Now I've already written about why I wanted these accessories. But I'd like discuss the what, and take a closer look at the piece itself.
Marx made many low-cost toy train accessories, both before and after World War II. This floodlight was one of them. It featured two bulbs in sockets that rotated both side-to-side and up-and-down, so you could position the lights however you chose.
The interesting thing about this piece is how Marx economized to keep the cost down, yet still put out a durable -- and useful -- toy train accessory.
|See the similarities? |
It even has the same red paint!
The base was used for several different accessories, such as the 413a switchman's tower I also purchased at the meet. That pillar (and base) was also used for street lamps, searchlight bases and other accessories.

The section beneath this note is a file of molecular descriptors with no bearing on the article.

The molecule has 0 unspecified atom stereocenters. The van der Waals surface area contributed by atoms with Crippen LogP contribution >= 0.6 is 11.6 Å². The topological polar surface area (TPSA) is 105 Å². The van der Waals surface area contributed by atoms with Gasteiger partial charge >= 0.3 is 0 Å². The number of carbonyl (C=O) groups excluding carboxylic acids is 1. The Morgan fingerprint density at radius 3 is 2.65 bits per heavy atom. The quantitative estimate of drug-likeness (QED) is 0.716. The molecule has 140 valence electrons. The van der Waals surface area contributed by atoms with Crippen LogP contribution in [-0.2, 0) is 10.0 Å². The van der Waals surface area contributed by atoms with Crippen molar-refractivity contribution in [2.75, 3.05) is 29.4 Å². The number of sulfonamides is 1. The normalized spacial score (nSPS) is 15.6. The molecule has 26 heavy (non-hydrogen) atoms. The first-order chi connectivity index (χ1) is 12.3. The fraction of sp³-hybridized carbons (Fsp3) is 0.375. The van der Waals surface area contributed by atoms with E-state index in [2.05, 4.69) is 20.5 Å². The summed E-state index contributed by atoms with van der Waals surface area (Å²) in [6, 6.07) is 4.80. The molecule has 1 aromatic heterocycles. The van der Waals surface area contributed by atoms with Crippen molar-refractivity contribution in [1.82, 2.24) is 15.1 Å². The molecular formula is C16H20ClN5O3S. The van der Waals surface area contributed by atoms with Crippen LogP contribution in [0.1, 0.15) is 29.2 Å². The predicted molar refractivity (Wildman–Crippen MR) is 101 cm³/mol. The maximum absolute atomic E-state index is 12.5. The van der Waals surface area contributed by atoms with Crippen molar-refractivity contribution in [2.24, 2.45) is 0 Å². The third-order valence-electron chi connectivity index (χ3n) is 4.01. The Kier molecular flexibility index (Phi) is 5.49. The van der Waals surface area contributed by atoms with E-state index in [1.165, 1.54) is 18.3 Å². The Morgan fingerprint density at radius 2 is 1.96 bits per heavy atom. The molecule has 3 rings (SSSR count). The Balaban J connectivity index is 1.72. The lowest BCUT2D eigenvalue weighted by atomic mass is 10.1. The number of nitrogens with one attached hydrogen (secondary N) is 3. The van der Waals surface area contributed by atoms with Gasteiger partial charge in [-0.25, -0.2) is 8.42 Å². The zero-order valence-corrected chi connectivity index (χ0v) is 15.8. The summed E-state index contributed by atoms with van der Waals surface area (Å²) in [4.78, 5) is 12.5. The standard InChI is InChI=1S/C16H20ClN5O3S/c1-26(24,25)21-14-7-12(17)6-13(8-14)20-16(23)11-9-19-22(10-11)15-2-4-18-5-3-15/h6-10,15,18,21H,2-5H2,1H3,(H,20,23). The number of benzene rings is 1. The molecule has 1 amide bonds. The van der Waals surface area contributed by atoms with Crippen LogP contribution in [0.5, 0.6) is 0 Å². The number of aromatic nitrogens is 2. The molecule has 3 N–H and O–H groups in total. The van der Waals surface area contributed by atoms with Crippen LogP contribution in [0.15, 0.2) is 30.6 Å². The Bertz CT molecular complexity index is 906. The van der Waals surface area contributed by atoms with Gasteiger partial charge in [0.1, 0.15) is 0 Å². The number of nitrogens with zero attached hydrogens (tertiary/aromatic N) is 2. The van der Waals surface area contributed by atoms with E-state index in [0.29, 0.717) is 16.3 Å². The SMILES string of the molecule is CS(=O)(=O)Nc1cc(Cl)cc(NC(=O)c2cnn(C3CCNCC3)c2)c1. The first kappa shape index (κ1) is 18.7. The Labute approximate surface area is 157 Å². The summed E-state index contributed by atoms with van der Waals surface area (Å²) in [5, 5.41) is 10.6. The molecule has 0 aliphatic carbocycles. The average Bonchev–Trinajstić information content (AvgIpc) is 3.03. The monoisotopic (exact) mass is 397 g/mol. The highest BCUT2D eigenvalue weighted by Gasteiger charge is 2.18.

And look closely at that girder column. It's the same one used in the 413a switchman's tower (and a few other things besides). Need I say that the light assembly also shows up in different pieces.
Marx recycled as many components as they could to make new and different toys. In the end, they could produce attractive and good quality products at a price that made them more than competitive. Dime stores like Woolworth's and catalog retailers like Sears (the 1930's equivalents of Wal-Mart and Amazon) would often have a low-end item or two from Lionel and American Flyer, and a plethora of products from Marx.
| One thing about exposed bulbs -- they can|
put out a lot of light!
And because it's made of metal, it actually looks a little more realistic than you might think, especially when the room lights are dimmed. Marx toys may be cheap and simple, but examine them carefully, and you'll discover excellent examples of American ingenuity!
|Positional instead of fixed position lights. |
Marx added value where it counted.